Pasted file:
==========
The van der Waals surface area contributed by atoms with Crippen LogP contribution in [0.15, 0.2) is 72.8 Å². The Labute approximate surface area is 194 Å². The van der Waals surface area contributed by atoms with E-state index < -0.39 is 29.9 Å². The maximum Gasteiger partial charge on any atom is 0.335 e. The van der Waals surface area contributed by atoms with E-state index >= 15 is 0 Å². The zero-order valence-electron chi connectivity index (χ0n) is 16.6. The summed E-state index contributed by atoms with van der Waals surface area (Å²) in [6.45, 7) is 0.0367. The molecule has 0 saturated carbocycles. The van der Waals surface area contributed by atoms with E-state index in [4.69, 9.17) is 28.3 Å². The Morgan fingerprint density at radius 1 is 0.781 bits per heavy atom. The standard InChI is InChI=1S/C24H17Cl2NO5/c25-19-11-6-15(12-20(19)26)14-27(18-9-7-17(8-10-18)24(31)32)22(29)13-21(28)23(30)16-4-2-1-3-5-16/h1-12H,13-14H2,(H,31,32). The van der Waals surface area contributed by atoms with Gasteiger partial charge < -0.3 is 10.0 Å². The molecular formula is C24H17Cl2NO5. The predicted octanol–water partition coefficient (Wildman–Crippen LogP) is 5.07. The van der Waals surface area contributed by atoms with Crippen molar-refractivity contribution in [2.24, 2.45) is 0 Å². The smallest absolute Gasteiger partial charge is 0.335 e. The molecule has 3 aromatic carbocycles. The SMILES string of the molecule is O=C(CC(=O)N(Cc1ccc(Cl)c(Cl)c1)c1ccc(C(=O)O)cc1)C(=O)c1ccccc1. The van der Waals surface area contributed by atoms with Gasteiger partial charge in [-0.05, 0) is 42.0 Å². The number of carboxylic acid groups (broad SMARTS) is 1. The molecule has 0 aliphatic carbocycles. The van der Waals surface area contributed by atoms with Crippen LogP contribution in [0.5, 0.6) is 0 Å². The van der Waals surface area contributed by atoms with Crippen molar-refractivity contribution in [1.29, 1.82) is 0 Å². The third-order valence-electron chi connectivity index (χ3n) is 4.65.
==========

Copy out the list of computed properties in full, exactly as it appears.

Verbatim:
The van der Waals surface area contributed by atoms with Crippen LogP contribution in [0.15, 0.2) is 72.8 Å². The Labute approximate surface area is 194 Å². The van der Waals surface area contributed by atoms with E-state index < -0.39 is 29.9 Å². The maximum Gasteiger partial charge on any atom is 0.335 e. The van der Waals surface area contributed by atoms with E-state index >= 15 is 0 Å². The zero-order valence-electron chi connectivity index (χ0n) is 16.6. The summed E-state index contributed by atoms with van der Waals surface area (Å²) in [6.45, 7) is 0.0367. The molecule has 0 saturated carbocycles. The van der Waals surface area contributed by atoms with E-state index in [4.69, 9.17) is 28.3 Å². The Morgan fingerprint density at radius 1 is 0.781 bits per heavy atom. The standard InChI is InChI=1S/C24H17Cl2NO5/c25-19-11-6-15(12-20(19)26)14-27(18-9-7-17(8-10-18)24(31)32)22(29)13-21(28)23(30)16-4-2-1-3-5-16/h1-12H,13-14H2,(H,31,32). The van der Waals surface area contributed by atoms with Gasteiger partial charge < -0.3 is 10.0 Å². The molecular formula is C24H17Cl2NO5. The predicted octanol–water partition coefficient (Wildman–Crippen LogP) is 5.07. The van der Waals surface area contributed by atoms with Crippen molar-refractivity contribution in [2.24, 2.45) is 0 Å². The smallest absolute Gasteiger partial charge is 0.335 e. The molecule has 3 aromatic carbocycles. The SMILES string of the molecule is O=C(CC(=O)N(Cc1ccc(Cl)c(Cl)c1)c1ccc(C(=O)O)cc1)C(=O)c1ccccc1. The van der Waals surface area contributed by atoms with Gasteiger partial charge in [-0.05, 0) is 42.0 Å². The number of carboxylic acid groups (broad SMARTS) is 1. The molecule has 0 aliphatic carbocycles. The van der Waals surface area contributed by atoms with Crippen LogP contribution in [0.5, 0.6) is 0 Å². The van der Waals surface area contributed by atoms with Crippen molar-refractivity contribution in [1.29, 1.82) is 0 Å². The third-order valence-electron chi connectivity index (χ3n) is 4.65.